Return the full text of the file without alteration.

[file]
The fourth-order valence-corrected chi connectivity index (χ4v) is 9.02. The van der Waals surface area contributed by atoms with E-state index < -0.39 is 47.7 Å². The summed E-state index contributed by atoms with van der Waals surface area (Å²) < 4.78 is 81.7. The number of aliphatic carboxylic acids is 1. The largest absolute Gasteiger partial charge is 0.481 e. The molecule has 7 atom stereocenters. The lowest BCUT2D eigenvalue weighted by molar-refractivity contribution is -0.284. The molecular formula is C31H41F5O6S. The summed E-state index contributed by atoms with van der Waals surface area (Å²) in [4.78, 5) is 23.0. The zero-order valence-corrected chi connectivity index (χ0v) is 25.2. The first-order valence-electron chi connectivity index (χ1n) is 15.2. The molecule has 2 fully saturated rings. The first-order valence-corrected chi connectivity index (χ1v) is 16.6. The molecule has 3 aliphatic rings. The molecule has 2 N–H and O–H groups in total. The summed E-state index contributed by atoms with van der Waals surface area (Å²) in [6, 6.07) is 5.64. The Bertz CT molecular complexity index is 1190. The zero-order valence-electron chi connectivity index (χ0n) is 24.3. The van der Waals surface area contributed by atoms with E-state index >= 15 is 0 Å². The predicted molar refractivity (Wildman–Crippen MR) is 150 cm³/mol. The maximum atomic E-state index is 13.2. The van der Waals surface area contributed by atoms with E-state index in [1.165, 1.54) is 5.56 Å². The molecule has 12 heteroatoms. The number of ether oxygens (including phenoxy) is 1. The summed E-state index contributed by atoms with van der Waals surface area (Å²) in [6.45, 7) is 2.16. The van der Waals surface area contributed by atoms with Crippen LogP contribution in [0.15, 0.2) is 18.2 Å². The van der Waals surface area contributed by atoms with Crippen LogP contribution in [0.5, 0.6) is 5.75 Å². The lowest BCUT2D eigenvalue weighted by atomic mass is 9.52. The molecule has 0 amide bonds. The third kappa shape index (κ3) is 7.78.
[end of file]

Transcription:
The fourth-order valence-corrected chi connectivity index (χ4v) is 9.02. The van der Waals surface area contributed by atoms with E-state index < -0.39 is 47.7 Å². The summed E-state index contributed by atoms with van der Waals surface area (Å²) < 4.78 is 81.7. The number of aliphatic carboxylic acids is 1. The largest absolute Gasteiger partial charge is 0.481 e. The molecule has 7 atom stereocenters. The lowest BCUT2D eigenvalue weighted by molar-refractivity contribution is -0.284. The molecular formula is C31H41F5O6S. The summed E-state index contributed by atoms with van der Waals surface area (Å²) in [4.78, 5) is 23.0. The zero-order valence-corrected chi connectivity index (χ0v) is 25.2. The first-order valence-electron chi connectivity index (χ1n) is 15.2. The molecule has 2 fully saturated rings. The first-order valence-corrected chi connectivity index (χ1v) is 16.6. The molecule has 3 aliphatic rings. The molecule has 2 N–H and O–H groups in total. The summed E-state index contributed by atoms with van der Waals surface area (Å²) in [6, 6.07) is 5.64. The Bertz CT molecular complexity index is 1190. The zero-order valence-electron chi connectivity index (χ0n) is 24.3. The van der Waals surface area contributed by atoms with E-state index >= 15 is 0 Å². The predicted molar refractivity (Wildman–Crippen MR) is 150 cm³/mol. The maximum atomic E-state index is 13.2. The van der Waals surface area contributed by atoms with E-state index in [1.165, 1.54) is 5.56 Å². The molecule has 12 heteroatoms. The number of ether oxygens (including phenoxy) is 1. The summed E-state index contributed by atoms with van der Waals surface area (Å²) in [6.45, 7) is 2.16. The van der Waals surface area contributed by atoms with Crippen LogP contribution in [0.15, 0.2) is 18.2 Å². The van der Waals surface area contributed by atoms with Crippen LogP contribution in [0.5, 0.6) is 5.75 Å². The lowest BCUT2D eigenvalue weighted by atomic mass is 9.52. The molecule has 0 amide bonds. The third kappa shape index (κ3) is 7.78.